This article was published in the Spring 2022
By Emily Fonnesbeck
“I just really love food. It brings people together and makes them happy, you know?”
When Maharba Zapata talks, you can hear the smile in her voice. Also known as SalsaQueen, her thick Spanish accent, with its rolling “r’s” and selectively softened consonants, exudes joy. Even if you can’t see her, listening to her voice paints a vivid picture of a strong Latina woman with a wide smile and big personality, and the conversation is comfortably casual in a way that makes you feel like an old friend. Maharba talks with her hands, and although she could be telling you about the hardest times of her life, she’s able to look back with a laugh, a smile, and a wave, saying something like, “Well, but what are you gonna do, you know? You have to keep going, so that’s what I did.”
Maharba grew up in Mexico, one of three siblings in a close-knit family. “We didn’t have a lot of money, but in Mexico, we weren’t poor or rich, we were just normal.” She grew up surrounded by extended family, and the life of the party was in the kitchen. Her mother and father were both very present when it was time to prepare meals, so Maharba was welcomed into the fray early on. “I don’t remember being taught how to cook per se, but I was in the kitchen at a very early age,” says Maharba with a chuckle, telling how, when she was asked to make rice, she accidentally subbed sugar for salt. While a more common dynamic might be the mother teaching the daughter, for Maharba, it was her father who took the time to foster her skills in the kitchen. With her father standing by, she learned that making delicious food is about the taste, but also about the feelings it brings.
“In Mexico, our culture is that, when you go visit friends or family, you don’t give them a call or text them or anything—you just show up, and I loved it. Any time we went somewhere or had someone come over to our house, we immediately started cooking. Burritos or tacos—usually tacos—get soda pop from the corner store, and just kind of have a party. That’s how we showed our love:through food.”
Joy, family, togetherness, and at its heart, the food.
Her memories of cooking with both parents, but especially her father, are the ones that shaped her into a cook that prepares meals with instinct, and to taste, rather than using a recipe. “I remember one time my aunt came over and I had prepared some beans and she kept eating them and saying, ‘Wow these are so good, how did you do this?’ and it’s just something I didn’t even think about, I just do it.”
When Maharba was 17 years old, her family moved to Utah. It was a big change for them, and they worked extra hard to make ends meet. Those early days taught Maharba the importance of hard work, and her tenacity and drive kept her going through many of the struggles and hard times that would come her way in the following years.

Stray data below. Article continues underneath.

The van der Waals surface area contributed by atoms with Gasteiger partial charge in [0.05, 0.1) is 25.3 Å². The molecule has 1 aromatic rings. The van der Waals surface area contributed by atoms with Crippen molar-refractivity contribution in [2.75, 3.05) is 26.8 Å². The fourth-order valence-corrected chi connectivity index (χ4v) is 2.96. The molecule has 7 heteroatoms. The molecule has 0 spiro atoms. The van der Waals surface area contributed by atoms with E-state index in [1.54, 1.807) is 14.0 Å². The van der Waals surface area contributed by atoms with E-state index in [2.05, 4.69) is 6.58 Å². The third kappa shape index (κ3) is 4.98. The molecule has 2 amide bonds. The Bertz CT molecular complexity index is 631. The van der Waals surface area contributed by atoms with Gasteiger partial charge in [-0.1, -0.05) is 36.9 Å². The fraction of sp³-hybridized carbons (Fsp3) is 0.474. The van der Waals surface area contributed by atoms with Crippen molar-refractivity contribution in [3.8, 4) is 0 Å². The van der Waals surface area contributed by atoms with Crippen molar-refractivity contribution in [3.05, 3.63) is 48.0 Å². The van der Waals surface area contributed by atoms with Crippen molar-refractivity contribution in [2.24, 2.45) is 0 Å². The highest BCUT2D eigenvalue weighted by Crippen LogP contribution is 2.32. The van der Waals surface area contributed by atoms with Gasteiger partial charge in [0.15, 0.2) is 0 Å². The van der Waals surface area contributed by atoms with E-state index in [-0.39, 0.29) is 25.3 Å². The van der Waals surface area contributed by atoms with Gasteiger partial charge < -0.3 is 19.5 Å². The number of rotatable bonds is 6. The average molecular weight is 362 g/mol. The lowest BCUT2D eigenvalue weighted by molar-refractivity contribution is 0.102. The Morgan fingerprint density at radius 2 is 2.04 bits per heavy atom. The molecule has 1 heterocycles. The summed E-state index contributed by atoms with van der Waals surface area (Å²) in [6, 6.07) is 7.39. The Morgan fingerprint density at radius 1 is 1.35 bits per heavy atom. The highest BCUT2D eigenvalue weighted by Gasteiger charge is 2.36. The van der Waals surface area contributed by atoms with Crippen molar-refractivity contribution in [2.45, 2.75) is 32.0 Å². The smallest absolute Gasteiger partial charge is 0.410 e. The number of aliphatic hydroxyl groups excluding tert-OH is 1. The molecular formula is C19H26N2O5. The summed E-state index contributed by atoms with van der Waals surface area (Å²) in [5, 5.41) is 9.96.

In 2012, Maharba was a single mother of seven children, living on food stamps and wondering how she’d manage to keep going. With no job experience, no prospects, and not even a high school diploma, things seemed bleak. With an outside nudge from her then-boyfriend and now-husband Jim, Maharba decided that her passion—food—was going to be her answer. She started with European pastries, but eventually pivoted to something that spoke more to her past, her culture, and her life: fresh salsa. She got to work and utilizing the colorful and vibrant tastes of her youth, created new recipes that could be made in large batches.
In those early days, most of her business was done on Facebook and by word of mouth. Maharba would recruit her seven children and they would blow up the kitchen—chopping, measuring, and packing containers late into the night and in the early morning. Weekends were spent delivering, and Maharba laughs as she tells how she and Jim would meet people in parking lots, like “salsa dealers” to deliver the fresh salsa. In addition, they spent their time preparing and delivering salsa to offices, parties, and parks all over Salt Lake City.
Pretty soon they decided that it would be better if their buyers came to them, rather than running around the city delivering. Farmer’s markets were the next logical step, so Maharba went for it. Initially, she was told to take 50 units, that way it wouldn’t be wasted if it didn’t sell. Maharba decided on 100. Within two hours they were sold out, and things continued to go that way at every farmer’s market.
“I remember holding that money in my hand after the first farmer’s market day and being so excited,” recalls Maharba. “I just thought ‘Wow! I could really make a living doing this!’”
After a few years of farmer’s market success, Jim started thinking about selling the product in stores and suggested it to Maharba. “I thought he was crazy! I just didn’t see it! But he planted those seeds in my head and so, I went for it.”
Maharba set herself to the task, and after a few well-timed meetings and an overwhelming yes to her salsa, Salsa Queen products can be found in stores all over the western United States and now moving into the east.
The journey to get to this point was fast and furious, outgrowing kitchens and scrambling to fulfill orders, but one that has been full of joy for Maharba, who legally changed her name to SalsaQueen when she became a U.S. citizen.
“To me, it’s very important, food is important no matter where we go or what we’re doing, it can bring us together, and I enjoy that.”
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